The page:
Hospitals Communicate With Patients Thanks To Litigation

Hospitals Communicate With Patients Thanks To Litigation

Posted By The Maher Law Firm || 20-May-2013

An article in The New York Times, by Joanna C. Schwartz, Assistant Professor of Law – Hospitals are becoming more open and transparent with patients in response to litigation.

Schwartz surveyed over 400 people responsible for hospital risk management, claims management and quality improvement in health care centers around the country. The survey confirmed that while hospitals historically took an “adversarial and secretive” approach to lawsuits and error, over 80% of hospitals now have a policy of apologizing to patients when errors occur.

“Several factors appear to have overcome historical resistance to transparency, including widespread laws requiring disclosure to patients and confidentiality protections for internal discussions of error. Hospitals have also found that disclosing book errors to patients and offering early settlements reduces the cost and frequency of litigation.” Writes SchwartzFurthermore, the study shows that, over 95% of hospitals integrate information from lawsuits into patient safety efforts. Risk managers and patient-safety personnel overwhelmingly report that lawsuit data have proved useful in efforts to identify and address errors.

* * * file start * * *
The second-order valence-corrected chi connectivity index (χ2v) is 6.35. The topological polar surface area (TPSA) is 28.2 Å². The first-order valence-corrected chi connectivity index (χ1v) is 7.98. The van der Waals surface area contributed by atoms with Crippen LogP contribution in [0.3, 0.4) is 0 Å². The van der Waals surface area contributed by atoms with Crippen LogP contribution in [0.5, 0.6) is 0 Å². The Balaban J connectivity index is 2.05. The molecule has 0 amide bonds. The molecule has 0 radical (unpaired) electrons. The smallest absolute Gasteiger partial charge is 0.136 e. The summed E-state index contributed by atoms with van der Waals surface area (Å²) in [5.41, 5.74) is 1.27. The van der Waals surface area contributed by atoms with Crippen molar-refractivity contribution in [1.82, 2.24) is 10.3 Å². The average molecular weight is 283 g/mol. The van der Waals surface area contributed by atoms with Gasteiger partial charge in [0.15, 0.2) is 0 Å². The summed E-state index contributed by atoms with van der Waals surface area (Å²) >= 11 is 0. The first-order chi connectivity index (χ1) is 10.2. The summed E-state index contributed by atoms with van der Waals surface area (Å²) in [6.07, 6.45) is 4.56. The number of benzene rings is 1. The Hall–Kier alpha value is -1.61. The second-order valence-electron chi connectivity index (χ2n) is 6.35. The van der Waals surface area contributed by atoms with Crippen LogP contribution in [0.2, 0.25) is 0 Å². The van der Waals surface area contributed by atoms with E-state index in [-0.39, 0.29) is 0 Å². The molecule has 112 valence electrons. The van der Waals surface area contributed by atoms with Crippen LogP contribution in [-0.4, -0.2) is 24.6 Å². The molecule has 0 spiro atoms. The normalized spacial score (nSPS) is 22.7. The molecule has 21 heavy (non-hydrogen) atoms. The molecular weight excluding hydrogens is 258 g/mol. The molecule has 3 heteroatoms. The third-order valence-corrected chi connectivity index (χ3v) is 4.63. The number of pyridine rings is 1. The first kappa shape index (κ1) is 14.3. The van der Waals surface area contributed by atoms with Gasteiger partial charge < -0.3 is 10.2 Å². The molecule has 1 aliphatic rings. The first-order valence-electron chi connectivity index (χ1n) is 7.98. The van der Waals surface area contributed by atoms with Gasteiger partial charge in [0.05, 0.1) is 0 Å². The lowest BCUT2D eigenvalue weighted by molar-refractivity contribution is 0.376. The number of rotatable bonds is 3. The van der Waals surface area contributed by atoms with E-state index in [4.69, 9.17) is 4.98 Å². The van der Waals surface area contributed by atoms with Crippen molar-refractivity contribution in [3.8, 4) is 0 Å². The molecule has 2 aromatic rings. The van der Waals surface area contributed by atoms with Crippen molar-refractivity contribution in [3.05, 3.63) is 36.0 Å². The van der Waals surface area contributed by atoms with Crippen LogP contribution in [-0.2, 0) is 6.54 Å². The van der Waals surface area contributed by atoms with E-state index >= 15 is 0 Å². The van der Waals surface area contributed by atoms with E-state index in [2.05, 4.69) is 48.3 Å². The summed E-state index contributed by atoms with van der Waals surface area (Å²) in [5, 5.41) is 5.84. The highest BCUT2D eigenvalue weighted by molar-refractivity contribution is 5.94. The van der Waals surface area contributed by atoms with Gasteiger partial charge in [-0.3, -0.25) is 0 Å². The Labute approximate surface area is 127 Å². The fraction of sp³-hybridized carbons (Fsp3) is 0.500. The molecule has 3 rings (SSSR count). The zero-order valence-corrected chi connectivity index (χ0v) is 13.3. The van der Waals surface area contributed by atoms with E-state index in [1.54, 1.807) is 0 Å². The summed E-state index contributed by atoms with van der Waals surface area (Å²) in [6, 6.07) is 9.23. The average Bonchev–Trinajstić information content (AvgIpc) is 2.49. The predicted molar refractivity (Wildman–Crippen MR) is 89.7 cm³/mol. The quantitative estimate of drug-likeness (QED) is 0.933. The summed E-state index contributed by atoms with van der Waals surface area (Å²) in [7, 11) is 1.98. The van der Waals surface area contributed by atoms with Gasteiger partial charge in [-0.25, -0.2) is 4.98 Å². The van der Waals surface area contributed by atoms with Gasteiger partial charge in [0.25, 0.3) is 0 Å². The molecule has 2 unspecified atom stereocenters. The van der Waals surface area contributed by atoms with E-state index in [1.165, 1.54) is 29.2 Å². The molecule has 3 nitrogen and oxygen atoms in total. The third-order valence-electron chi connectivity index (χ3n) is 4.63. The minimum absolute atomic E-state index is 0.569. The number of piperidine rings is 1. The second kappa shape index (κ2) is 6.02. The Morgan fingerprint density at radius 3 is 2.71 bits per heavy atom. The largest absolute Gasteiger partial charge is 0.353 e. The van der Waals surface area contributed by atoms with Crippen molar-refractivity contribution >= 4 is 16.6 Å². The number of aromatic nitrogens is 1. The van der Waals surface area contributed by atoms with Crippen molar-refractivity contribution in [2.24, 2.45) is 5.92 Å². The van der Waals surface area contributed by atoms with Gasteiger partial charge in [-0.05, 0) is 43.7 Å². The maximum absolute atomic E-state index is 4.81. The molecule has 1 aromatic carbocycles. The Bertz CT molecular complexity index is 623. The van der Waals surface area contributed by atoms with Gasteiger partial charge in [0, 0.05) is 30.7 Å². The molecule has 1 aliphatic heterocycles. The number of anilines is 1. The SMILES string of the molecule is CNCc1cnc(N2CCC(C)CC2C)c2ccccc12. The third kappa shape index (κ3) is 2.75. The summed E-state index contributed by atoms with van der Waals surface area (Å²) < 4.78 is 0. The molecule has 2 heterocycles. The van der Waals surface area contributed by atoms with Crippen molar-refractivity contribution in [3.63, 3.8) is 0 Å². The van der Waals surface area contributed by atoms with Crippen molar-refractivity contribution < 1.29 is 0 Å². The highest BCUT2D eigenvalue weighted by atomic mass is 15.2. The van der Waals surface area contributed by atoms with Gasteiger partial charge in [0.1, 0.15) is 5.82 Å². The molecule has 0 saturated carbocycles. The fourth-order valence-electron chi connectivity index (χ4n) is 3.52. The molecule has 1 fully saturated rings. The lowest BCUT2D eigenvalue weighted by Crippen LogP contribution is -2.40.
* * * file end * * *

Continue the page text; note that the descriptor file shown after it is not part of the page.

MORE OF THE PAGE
“Litigation discovery can unearth useful details about safety and quality concerns. Analyses of claim trends can reveal problematic procedures and departments, and closed litigation files can serve as rich teaching tools.”

“The Affordable Care Act pours billions into patient safety for research centers, demonstration projects and other programs. Proposed reforms and initiatives should not rely on conventional wisdom about negative effects of malpractice litigation. Medical malpractice lawsuits do not have the harmful effects on patients safety that they are imagined to have.”

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